by David J. Flynn
If you did not grasp what the amorphous words “social justice” look like in a concrete sense, then after seeing so many examples of it this weekend defining the phrase no longer requires explanation. Live on television, I saw people social justicing at Ross Dress for Less, Aldi, Alexander McQueen, Target, the Apple Store, Hot Topic, Adidas Originals, Target, and Best Buy.
Protesters, strangely enough, also enthusiastically social justiced at Family Dollar. Clearly not all social justicers, despite their outlook’s stated egalitarianism, are created equal.
A shocking video in Long Beach taken outside a store called Outfitters shows a mob social justicing but not social distancing (apparently social justice absolves one of the obligation to stay six feet apart) in full view of dozens of police officers looking on just feet away. A week ago, the forces of oppression surely stomped out such brazen demonstrations of social justice. It’s a testimony to how far, how fast social justice advanced in America this week that so many felt free to social justice in front of television cameras and scores of policemen.
Socialism saw its representation in the sickle and hammer. Social justice finds its symbol in a plodding man in trousers that do not cover his rear but a bandana that obscures his face carrying a PlayStation 4 under his left arm and three boxes of Nike Lebron Soldier 13s under his right.
But social justice is so much more diverse than just expropriating. Someone social justiced the words “Ya’ll Not Tired Yet?” on the Lincoln Memorial (What did that dead, white male ever do for social justice?). In Rochester, New York, a man social justiced an elderly woman in the face before social justicing her hair. His friend then social justiced her in the head with a wooden plank. Authorities downstate in New York City allege that two lawyers social justiced an NYPD vehicle. Another woman who apparently traveled to the city from Catskill also attempted to social justice an occupied cop car but failed when the flame on the rag failed to ignite the gasoline in the bottle. Whether merely hungry or as dismissive of the Marquess of Queensberry’s rules as Mike Tyson, the Catskill woman allegedly social justiced a police officer’s leg during her apprehension.
Whether the images on television caused viewers to endorse or condemn social justice seems to miss the point. Social justice attracts people from all walks of life, frequently follows hashtags, and surely finds itself trending on Google. Social justicing is hot.
It’s why the always-fashionable Anna Wintour just wrote at Vogue that “we need to listen and learn and take action to ensure social justice and basic human rights for people of color in this country.” It’s why the Universal Music Group responded to the protests by launching a Task Force to “accelerate our efforts in areas such as inclusion and social justice.” Even the New Orleans Police Department tweeted this weekend, “We are proud of our great city and our community’s commitment to advocate for social justice.”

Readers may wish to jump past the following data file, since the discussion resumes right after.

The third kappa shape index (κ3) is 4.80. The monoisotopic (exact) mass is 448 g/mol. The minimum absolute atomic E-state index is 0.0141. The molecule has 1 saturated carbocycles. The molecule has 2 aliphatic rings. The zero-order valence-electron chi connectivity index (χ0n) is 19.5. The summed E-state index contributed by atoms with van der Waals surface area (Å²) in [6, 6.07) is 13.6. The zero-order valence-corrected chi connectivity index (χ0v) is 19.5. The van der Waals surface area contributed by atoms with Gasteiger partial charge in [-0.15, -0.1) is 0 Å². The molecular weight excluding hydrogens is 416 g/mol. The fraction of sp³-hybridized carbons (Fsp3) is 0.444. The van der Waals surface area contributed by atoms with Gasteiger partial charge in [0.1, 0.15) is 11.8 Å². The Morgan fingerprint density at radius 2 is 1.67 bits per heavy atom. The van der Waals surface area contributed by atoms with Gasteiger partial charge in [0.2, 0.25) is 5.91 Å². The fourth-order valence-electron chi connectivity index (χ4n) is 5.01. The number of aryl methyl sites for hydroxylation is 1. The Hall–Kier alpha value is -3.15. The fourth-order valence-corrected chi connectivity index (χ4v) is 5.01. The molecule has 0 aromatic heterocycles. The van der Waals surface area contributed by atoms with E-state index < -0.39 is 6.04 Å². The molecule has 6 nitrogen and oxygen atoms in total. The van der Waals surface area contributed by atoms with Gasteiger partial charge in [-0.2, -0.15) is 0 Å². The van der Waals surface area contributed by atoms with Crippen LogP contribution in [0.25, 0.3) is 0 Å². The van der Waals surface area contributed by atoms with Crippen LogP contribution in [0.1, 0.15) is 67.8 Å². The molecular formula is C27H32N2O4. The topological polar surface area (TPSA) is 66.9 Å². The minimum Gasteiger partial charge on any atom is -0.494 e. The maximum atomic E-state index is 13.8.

Americans once tolerated social justicing about as much as social justicers tolerate Americans who disagree with them (on David Lee Roth vs. Sammy Hagar, on the meaning of the final scene of The Sopranos, on anything). Chicago Mayor Richard J. Daley famously wanted local law enforcement to shoot to kill arsonists and shoot to maim looters after riots following Martin Luther King’s assassination. Our atavistic forebears did not know that to burn a building or liberate a mom-and-pop store of its capitalistic contents makes for a socially-conscious act. We have advanced so far that the daughter of New York City Mayor Bill de Blasio actually joined those social justicing in defiance of the rules laid down by her father’s city (alas, Big Apple authorities arrested rather than honored her commitment to the cause — we still have a ways to go, and still will when we get there).
Social, when used as a noun, serves as one of the most pleasant words in the English language. Think: the ice-cream social. When used as an adjective, critics say it can turn a fine profession into a despised one (social engineering), the best subject (history) in school into the worst one (social studies), a phrase, as noted troglodyte R. Emmett Tyrrell points out, into an oxymoron (social distancing), and a solid noun into mush (social justice).
That’s why this weekend served as a prolonged teachable moment. Americans finally saw with their own eyes what social justice looks like.
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Daniel J. Flynn, a senior editor of The American Spectator, is the author of many books, including Cult City: Harvey Milk, Jim Jones, and 10 Days That Shook San Francisco (ISI Books, 2018).
Photo “Protest in Minnesota” by Lorie Shaull CC2.0.